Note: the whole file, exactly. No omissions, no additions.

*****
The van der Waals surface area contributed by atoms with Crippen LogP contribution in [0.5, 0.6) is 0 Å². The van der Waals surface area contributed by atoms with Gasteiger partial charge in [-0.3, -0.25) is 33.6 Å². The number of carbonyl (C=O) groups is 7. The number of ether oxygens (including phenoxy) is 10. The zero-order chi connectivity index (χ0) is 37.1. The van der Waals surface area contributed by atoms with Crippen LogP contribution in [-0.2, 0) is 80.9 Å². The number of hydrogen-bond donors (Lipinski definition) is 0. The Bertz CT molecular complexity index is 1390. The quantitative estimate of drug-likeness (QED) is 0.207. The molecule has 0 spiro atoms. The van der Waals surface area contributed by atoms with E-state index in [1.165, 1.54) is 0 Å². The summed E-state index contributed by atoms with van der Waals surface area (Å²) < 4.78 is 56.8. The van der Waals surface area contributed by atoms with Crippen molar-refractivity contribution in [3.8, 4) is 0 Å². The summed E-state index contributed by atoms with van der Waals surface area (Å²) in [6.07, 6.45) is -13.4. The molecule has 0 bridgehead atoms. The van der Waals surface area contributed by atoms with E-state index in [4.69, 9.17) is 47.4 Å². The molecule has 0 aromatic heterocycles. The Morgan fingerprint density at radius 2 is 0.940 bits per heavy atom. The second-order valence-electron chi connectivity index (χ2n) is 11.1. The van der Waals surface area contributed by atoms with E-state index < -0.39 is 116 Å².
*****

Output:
The van der Waals surface area contributed by atoms with Crippen LogP contribution in [0.5, 0.6) is 0 Å². The van der Waals surface area contributed by atoms with Gasteiger partial charge in [-0.3, -0.25) is 33.6 Å². The number of carbonyl (C=O) groups is 7. The number of ether oxygens (including phenoxy) is 10. The zero-order chi connectivity index (χ0) is 37.1. The van der Waals surface area contributed by atoms with Crippen LogP contribution in [-0.2, 0) is 80.9 Å². The number of hydrogen-bond donors (Lipinski definition) is 0. The Bertz CT molecular complexity index is 1390. The quantitative estimate of drug-likeness (QED) is 0.207. The molecule has 0 spiro atoms. The van der Waals surface area contributed by atoms with E-state index in [1.165, 1.54) is 0 Å². The summed E-state index contributed by atoms with van der Waals surface area (Å²) < 4.78 is 56.8. The van der Waals surface area contributed by atoms with Crippen molar-refractivity contribution in [3.8, 4) is 0 Å². The summed E-state index contributed by atoms with van der Waals surface area (Å²) in [6.07, 6.45) is -13.4. The molecule has 0 bridgehead atoms. The van der Waals surface area contributed by atoms with E-state index in [4.69, 9.17) is 47.4 Å². The molecule has 0 aromatic heterocycles. The Morgan fingerprint density at radius 2 is 0.940 bits per heavy atom. The second-order valence-electron chi connectivity index (χ2n) is 11.1. The van der Waals surface area contributed by atoms with E-state index < -0.39 is 116 Å².